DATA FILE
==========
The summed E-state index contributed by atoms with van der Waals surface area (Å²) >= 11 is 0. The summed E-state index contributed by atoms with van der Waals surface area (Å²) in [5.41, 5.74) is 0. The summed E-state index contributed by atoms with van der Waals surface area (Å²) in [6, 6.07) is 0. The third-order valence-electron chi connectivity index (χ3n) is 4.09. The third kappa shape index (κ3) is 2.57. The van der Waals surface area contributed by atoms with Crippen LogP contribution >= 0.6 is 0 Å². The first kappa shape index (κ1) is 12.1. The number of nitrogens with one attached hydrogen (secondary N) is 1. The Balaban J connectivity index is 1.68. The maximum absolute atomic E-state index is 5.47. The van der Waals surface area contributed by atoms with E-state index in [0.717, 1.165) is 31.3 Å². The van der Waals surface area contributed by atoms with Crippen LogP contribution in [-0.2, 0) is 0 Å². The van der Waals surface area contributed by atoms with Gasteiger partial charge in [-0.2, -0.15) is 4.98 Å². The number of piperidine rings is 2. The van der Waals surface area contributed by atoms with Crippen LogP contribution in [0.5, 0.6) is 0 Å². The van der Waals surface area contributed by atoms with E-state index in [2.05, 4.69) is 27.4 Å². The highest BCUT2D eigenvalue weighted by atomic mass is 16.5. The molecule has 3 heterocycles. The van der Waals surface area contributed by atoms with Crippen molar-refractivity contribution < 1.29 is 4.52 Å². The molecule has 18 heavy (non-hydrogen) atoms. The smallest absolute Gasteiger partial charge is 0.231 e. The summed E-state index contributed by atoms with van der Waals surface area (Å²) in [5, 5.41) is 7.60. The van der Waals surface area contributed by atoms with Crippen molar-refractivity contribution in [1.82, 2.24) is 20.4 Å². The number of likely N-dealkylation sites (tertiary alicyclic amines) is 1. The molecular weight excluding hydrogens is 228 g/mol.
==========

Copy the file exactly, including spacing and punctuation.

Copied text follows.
The summed E-state index contributed by atoms with van der Waals surface area (Å²) >= 11 is 0. The summed E-state index contributed by atoms with van der Waals surface area (Å²) in [5.41, 5.74) is 0. The summed E-state index contributed by atoms with van der Waals surface area (Å²) in [6, 6.07) is 0. The third-order valence-electron chi connectivity index (χ3n) is 4.09. The third kappa shape index (κ3) is 2.57. The van der Waals surface area contributed by atoms with Crippen LogP contribution >= 0.6 is 0 Å². The first kappa shape index (κ1) is 12.1. The number of nitrogens with one attached hydrogen (secondary N) is 1. The Balaban J connectivity index is 1.68. The maximum absolute atomic E-state index is 5.47. The van der Waals surface area contributed by atoms with E-state index in [0.717, 1.165) is 31.3 Å². The van der Waals surface area contributed by atoms with Crippen LogP contribution in [-0.2, 0) is 0 Å². The van der Waals surface area contributed by atoms with Gasteiger partial charge in [-0.2, -0.15) is 4.98 Å². The number of piperidine rings is 2. The van der Waals surface area contributed by atoms with Crippen LogP contribution in [0.5, 0.6) is 0 Å². The van der Waals surface area contributed by atoms with E-state index in [2.05, 4.69) is 27.4 Å². The highest BCUT2D eigenvalue weighted by atomic mass is 16.5. The molecule has 3 heterocycles. The van der Waals surface area contributed by atoms with Crippen molar-refractivity contribution < 1.29 is 4.52 Å². The molecule has 18 heavy (non-hydrogen) atoms. The smallest absolute Gasteiger partial charge is 0.231 e. The summed E-state index contributed by atoms with van der Waals surface area (Å²) in [5, 5.41) is 7.60. The van der Waals surface area contributed by atoms with Crippen molar-refractivity contribution in [1.82, 2.24) is 20.4 Å². The number of likely N-dealkylation sites (tertiary alicyclic amines) is 1. The molecular weight excluding hydrogens is 228 g/mol.